The Senate’s investigation into the Titanic disaster begin in New York, Friday April nineteenth (Wade 111) and the report was adopted by the Committee on Commerce on May 23 (Wade 279). In his report, William Alden Smith introduced Senate Bill Number 6976. This bill would change the existing marine laws (Wade 295).

The laws concerning ocean voyages and the ships that embarked on them were extremely deficient. The Titanic had twenty lifeboats on board which would hold 1,178 people (Wade 41). While twenty lifeboats were insufficient so as to save everybody on board, that number actually exceeded the number required by the British Board of Trade (Wade 40-1). These requirements were based on the fact that “any ship exceeding 15,000 tons should provide no less than sixteen lifeboats” (Wade 41). Titanic more than tripled that amount of tonnage.

Another problem on board Titanic came as a result of a coal strike going on in 1912. Many ships on the day of Titanic’s departure were docked. Coal, as well as crew and passengers, were transferred to the Titanic. The new crewmembers were “unfamiliar with the ship, their duties, and with each other” (Wade 24). They did not know their entire way around the ship, nor were they familiar with her operations; especially how to work the lifeboat davits.

The issues of the lifeboats and the untrained crew were quickly remedied by some of the provisions adopted from Senate Bill Number 6976. The number of lifeboats and lifejackets would now have to accommodate everybody on board a ship (Wade 302). This writer has been on a modern cruise. One of the first things done after getting to a cabin was all passengers and crew members met at their designated lifeboat. A map and lifeboat number are provided and a role call is done. The crew also demonstrates how to put on a lifejacket, which all passengers must do during the drill. These actions are a direct result of the Titanic disaster.

The issue of untrained crewmembers was also dealt with. Four crewmembers would be assigned to each lifeboat. They would need to be skilled in the lowering of them. Lifeboats would also be lowered two times per month with the crew drilled in it’s handling and rowing. Every six months, all lifeboats would be required to participate in the drill (Wade302-3).

Because it was a collision with an iceberg that mortally wounded the Titanic, provisions were made to help ensure that this would never happen again. The Sixty-second Congress actually passed a piece of legislation that moved the passageway for north Atlantic-travelling ships south sixty miles when there was an increased risk of more icebergs (Wade 305). An international ice patrol service was also started. It included two ships, which would patrol the travelling passages on the Atlantic to warn ships of any possible ice hazards. All countries that had ships travelling to and from the United States would finance it. This service eventually became the U.S. Coast Guard who’s duties include patrolling for ice, enforcing maritime laws, keeping weather observation stations, and keeping navigation safe (Wade 307).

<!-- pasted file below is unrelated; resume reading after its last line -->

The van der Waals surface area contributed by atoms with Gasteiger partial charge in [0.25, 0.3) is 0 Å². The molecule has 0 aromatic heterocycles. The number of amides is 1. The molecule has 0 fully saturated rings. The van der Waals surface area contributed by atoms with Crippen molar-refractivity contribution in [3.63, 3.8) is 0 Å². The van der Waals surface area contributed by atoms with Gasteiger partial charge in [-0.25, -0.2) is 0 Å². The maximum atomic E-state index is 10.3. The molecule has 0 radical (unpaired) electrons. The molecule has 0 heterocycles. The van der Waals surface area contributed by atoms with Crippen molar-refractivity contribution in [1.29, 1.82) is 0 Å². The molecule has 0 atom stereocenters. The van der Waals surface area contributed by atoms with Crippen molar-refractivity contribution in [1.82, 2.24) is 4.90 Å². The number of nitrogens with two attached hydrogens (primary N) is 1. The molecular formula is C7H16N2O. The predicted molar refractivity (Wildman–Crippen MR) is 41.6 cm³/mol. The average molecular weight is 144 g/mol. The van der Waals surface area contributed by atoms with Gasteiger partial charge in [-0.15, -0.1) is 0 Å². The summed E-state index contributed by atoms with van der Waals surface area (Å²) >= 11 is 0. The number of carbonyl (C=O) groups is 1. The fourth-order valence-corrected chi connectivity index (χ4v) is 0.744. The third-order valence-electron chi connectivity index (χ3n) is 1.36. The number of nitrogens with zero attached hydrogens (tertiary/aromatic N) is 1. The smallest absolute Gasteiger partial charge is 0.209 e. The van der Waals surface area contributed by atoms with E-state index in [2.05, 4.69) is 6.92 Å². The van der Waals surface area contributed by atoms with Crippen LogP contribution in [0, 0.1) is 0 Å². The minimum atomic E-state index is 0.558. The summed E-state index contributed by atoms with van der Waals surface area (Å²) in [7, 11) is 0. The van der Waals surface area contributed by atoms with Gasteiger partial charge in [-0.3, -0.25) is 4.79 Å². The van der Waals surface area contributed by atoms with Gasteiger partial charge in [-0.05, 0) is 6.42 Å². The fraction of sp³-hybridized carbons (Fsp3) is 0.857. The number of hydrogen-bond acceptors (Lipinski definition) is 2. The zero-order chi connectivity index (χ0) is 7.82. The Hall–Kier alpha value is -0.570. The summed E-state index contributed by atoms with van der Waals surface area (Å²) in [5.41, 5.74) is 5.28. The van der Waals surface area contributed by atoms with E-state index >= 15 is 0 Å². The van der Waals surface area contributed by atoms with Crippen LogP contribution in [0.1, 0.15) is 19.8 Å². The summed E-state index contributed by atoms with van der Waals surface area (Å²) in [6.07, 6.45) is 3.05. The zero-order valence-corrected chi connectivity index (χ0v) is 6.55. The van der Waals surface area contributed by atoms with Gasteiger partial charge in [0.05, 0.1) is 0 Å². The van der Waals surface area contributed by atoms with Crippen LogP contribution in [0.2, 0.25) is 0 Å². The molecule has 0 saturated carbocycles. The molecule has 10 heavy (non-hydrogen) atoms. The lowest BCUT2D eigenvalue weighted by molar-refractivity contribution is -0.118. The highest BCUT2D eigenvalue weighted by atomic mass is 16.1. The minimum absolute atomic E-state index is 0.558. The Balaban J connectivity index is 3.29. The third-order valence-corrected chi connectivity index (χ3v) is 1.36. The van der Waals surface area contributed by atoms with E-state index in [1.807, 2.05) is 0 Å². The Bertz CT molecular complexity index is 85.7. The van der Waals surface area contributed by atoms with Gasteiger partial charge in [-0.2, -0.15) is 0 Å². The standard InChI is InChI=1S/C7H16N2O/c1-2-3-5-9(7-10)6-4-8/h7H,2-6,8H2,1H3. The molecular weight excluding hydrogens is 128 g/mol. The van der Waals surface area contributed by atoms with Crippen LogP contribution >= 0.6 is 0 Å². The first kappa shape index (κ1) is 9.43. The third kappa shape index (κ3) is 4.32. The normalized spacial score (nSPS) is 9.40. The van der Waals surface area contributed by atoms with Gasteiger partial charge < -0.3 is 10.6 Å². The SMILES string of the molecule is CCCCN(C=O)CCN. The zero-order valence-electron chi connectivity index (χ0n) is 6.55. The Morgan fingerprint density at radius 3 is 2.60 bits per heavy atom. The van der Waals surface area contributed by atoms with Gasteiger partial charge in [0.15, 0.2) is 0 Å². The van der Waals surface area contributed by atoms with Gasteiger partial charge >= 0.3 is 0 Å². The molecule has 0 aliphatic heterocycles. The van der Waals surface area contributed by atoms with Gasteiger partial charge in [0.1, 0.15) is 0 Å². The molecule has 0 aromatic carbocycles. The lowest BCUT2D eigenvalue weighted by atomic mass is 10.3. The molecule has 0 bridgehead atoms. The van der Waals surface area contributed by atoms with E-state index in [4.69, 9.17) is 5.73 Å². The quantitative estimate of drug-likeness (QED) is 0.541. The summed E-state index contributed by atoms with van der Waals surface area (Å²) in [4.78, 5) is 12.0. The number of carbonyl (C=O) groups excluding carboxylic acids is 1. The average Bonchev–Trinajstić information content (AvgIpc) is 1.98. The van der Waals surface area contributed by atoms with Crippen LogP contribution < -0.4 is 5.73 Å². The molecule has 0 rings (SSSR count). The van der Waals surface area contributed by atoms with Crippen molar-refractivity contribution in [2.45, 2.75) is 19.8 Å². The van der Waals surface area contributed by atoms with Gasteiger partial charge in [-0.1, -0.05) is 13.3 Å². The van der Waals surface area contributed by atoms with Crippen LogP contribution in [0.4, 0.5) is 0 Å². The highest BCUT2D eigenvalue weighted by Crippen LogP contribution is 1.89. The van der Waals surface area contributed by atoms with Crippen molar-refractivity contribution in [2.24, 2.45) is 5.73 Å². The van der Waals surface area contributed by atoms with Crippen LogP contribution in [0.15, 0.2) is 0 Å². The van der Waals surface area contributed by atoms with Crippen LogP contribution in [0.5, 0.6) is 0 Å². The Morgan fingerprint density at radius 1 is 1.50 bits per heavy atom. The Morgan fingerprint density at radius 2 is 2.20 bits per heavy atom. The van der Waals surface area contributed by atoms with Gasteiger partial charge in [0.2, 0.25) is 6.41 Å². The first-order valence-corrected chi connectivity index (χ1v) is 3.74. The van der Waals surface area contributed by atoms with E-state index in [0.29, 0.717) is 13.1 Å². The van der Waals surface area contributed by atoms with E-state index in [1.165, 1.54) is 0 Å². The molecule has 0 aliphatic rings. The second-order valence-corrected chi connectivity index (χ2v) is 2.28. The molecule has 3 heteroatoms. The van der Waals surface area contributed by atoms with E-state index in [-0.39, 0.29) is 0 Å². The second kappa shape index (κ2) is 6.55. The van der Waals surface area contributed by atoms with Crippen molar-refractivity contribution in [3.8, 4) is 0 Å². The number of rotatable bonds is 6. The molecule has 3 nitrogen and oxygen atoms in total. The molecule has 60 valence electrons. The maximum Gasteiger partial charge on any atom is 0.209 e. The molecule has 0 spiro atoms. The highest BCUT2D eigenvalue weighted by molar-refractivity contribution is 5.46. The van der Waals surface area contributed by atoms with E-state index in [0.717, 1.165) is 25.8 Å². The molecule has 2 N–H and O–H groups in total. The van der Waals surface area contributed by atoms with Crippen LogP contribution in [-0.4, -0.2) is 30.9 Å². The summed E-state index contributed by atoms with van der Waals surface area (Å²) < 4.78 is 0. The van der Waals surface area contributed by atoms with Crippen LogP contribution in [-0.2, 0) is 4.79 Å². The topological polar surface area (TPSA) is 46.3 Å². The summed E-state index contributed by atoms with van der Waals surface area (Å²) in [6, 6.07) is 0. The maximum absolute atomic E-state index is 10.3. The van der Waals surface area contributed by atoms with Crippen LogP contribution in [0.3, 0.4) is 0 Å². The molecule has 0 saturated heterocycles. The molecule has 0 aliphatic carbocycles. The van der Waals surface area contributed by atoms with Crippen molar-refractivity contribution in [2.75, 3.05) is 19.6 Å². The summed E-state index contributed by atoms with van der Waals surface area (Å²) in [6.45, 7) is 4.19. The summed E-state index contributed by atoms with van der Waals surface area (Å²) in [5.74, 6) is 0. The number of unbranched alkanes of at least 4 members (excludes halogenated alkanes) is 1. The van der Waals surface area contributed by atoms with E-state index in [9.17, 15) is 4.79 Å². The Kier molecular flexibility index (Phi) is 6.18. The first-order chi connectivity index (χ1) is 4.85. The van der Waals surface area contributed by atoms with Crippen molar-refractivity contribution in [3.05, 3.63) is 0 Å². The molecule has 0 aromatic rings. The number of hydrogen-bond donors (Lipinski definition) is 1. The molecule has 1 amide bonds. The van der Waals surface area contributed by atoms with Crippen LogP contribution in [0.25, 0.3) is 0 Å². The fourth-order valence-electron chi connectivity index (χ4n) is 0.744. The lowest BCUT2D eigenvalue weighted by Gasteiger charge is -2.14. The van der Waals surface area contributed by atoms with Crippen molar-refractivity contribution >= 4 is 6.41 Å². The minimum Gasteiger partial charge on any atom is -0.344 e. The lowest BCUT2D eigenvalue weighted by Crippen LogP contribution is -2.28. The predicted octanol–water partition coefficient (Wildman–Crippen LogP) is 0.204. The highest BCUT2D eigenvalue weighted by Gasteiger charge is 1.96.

The sinking of R.M.S. Titanic holds a distinguished place in this country’s great history. Her demise and the results of it are not unlike the Progressive era that was so fervent only a few years before. A terrible event occurred which resulted in many lives being lost. As a result of this occurrence, action took place and gave us regulations that were not existent before. Maritime law changed forever; the Coast Guard came into existence. The ship herself is a prime example of an item of the Gilded Age. Titanic was built as a symbol of materialism and wealth; like man was trying to create heaven on earth by exploiting his extravagance.

Still comparing it to the tragedy on September 11, 2001; Regardless of what caused these two events to occur, they resulted in such a state of shock, grief and awe. These were two symbols of strength and wealth and they were both destroyed in a matter of hours. These kinds of events are of great historical significance. What kinds of change come about are a direct result of them happening. They are what make our country the way it is now.

Works Cited:

Butler, Daniel Allen. “Unsinkable”: The Full Story of RMS Titanic. Mechanicsburg: Stackpole Books, 1998.

Kuntz, Tom, ed. The Titanic Disaster Hearings: The Official Transcripts of the 1912 Senate
Investigation. New York: Pocket Books, 1998.

Wade, Wyn Craig. The Titanic: End of a Dream. New York: Penguin Books, 1986.

About Alyssa Freitas:

I wrote this paper during a semester for my U.S. History (since 1877) class in 2004. I took this class at Mt. San Jacinto College (it's a community college) in Southern California. I don't have the original copy as my teacher kept it along with any notes or comments. While the class didn't focus at all on the Titanic, we were allowed to choose whatever subject we wanted for our research papers. Since I rarely get to share information on my favorite aspect of history (except in the forum), I used this opportunity to learn a little more on it. I got 92 out of 100 points on the assignment.

I am a 24 year old (in 2004) homemaker/student. I take care of my 2 kids when not attending night classes and I actually hadn't been to school in 3 years. I stopped when I became pregnant with my first child and just decided last year to go back. My major field of study (which I will begin classes for this fall) is Child Development and Education.